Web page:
Natalie’s Favorite Books in 2015

Natalie at Persephone Books (jet-lagged but excited to be in this lovely book shop)
Natalie at Persephone Books in London (jet-lagged but excited to be in this wonderful book shop). A post is forthcoming about Persephone Books.

Given that we are now 16 days into 2016 (how did that happen?!), this post is a little late…. Nevertheless, below is a short list of a few of my favorite reads of 2015. May your New Year be filled with thought-provoking, fascinating, and delicious books!

Haven by Ruth Gruber — In 1944, Gruber (a journalist, photographer and humanitarian who is now 104 years old) embarked on a little known journey to bring 1000 European refugees to the US. “Haven” is her moving account of the refugees’ journey and their resettlement in New York. It is a story about courage, compassion, and persistence; as I wrote upon finishing it, “I now officially have a hero: Ruth Gruber.” Moreover, this is relevant reading in light of the current debate regarding US immigration and refugee policy. As is written on the Jewish Women’s Archive website, “The story of these European refugees stands out as a momentary relaxation of America’s restrictive immigration policy…While Roosevelt planned to allow the 984 refugees to reside in the United States only until the end of hostilities, when the end of the war came, Gruber lobbied the President and Congress…and convinced the officials to let the refugees stay.” I am looking forward to reading Gruber’s autobiography Ahead of Time about her life as a foreign correspondent.

A Tree Grows in Brooklyn by Betty Smith — An unexpectedly enjoyable read that ended up reminding me of Emily of New Moon by L.M. Montgomery, one of my favorite books. Although Emily grows up in rural Prince Edward Island and Francie (of A Tree Grows in Brooklyn) in New York tenements, both are aspiring writers who are observant, reflective, and profoundly affected by the beauty and tragedy of life.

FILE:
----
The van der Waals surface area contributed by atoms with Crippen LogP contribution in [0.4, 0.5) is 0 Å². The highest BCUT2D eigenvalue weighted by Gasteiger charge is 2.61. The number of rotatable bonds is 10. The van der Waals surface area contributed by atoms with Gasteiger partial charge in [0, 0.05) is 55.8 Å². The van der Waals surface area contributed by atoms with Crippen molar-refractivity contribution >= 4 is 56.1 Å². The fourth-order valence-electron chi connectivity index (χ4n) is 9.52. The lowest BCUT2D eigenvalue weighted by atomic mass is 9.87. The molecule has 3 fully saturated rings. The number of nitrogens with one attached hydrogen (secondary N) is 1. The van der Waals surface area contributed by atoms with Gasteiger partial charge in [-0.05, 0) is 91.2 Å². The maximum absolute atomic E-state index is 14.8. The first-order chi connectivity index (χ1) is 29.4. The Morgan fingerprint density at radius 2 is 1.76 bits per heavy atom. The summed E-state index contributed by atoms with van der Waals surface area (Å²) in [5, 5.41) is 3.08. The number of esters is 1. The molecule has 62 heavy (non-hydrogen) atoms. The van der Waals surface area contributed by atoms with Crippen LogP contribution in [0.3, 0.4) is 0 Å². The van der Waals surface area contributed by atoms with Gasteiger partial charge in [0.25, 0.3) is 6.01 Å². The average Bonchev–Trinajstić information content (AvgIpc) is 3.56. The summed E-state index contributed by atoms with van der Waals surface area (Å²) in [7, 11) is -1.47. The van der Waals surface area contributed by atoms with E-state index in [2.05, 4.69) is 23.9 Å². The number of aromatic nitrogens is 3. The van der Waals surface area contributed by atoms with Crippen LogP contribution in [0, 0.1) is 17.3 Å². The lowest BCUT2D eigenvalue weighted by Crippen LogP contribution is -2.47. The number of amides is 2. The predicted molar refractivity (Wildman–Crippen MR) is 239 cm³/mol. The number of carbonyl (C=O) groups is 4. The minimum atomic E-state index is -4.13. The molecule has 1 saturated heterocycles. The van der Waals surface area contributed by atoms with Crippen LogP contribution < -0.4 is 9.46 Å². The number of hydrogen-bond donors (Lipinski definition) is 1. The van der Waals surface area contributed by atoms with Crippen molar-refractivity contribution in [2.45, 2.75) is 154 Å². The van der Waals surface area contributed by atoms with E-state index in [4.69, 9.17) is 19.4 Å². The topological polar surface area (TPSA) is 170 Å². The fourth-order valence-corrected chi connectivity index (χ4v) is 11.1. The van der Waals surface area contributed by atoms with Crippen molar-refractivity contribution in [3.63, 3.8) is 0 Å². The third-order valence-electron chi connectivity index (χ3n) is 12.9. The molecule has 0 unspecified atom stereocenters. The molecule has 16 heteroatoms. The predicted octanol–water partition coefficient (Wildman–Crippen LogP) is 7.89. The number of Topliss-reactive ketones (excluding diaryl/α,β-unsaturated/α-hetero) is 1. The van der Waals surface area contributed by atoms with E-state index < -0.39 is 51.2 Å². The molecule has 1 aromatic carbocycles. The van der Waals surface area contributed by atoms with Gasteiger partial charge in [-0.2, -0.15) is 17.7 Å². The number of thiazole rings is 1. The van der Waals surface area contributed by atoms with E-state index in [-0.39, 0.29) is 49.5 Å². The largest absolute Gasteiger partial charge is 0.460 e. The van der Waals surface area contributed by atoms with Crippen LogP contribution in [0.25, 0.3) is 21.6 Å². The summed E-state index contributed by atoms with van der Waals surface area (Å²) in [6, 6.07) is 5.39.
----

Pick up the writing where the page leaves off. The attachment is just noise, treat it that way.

The Autobiography of Malcolm X as told to Alex Haley — Disturbing that so many of the issues addressed here (mass incarceration of black men, school-to-prison pipeline etc.) are so relevant 50 years later…. One quote I found particularly illuminating was this: “Despite my firm convictions, I have been always a man that tries to face facts, and to accept the reality of life as new experience and new knowledge unfolds it. I have always kept an open mind, which is necessary to the flexibility that must go hand in hand with every form of intelligent search for truth.” By working with Malcolm X, Alex Haley was inspired to investigate his heritage, which resulted in his book Roots.

Davita’s Harp by Chaim Potok — Chaim Potok is the author of “The Chosen,” another of my all-time favorite novels. Davita’s Harp is a simple but genuine story—very beautiful. From the back cover: “For Davita Chandal, growing up in New York in the 1930s and ‘40s is an experience of indescribable joy—and unfathomable sadness. Her loving parents, both fervent radicals, fill her with the fiercely bright hope for a new, better world. But the deprivations of war and the Depression take their ruthless toll. And Davita, unexpectedly, finds in the Jewish faith that her mother had long ago abandoned both a solace to her questioning inner pain and a test of her budding spirit of independence. To her, life’s elusive possibilities for happiness, for fulfillment, for decency, become as real and resonant as the music of the small harp that hangs on her door….”

My Beloved World by Sonia Sotomayor — Justice Sotomayor says so many intelligent, brave, and wise things. And what a pleasure it was to hear her speak at Pomona College in October!

Woman in a straw hat reading a letter 1886/1892  (oil) CRE WHISTLER, Beatrix; (English; 1857-1896)
“Woman in a straw hat reading a letter,” oil painting by Beatrix Whistler (1857-1896)

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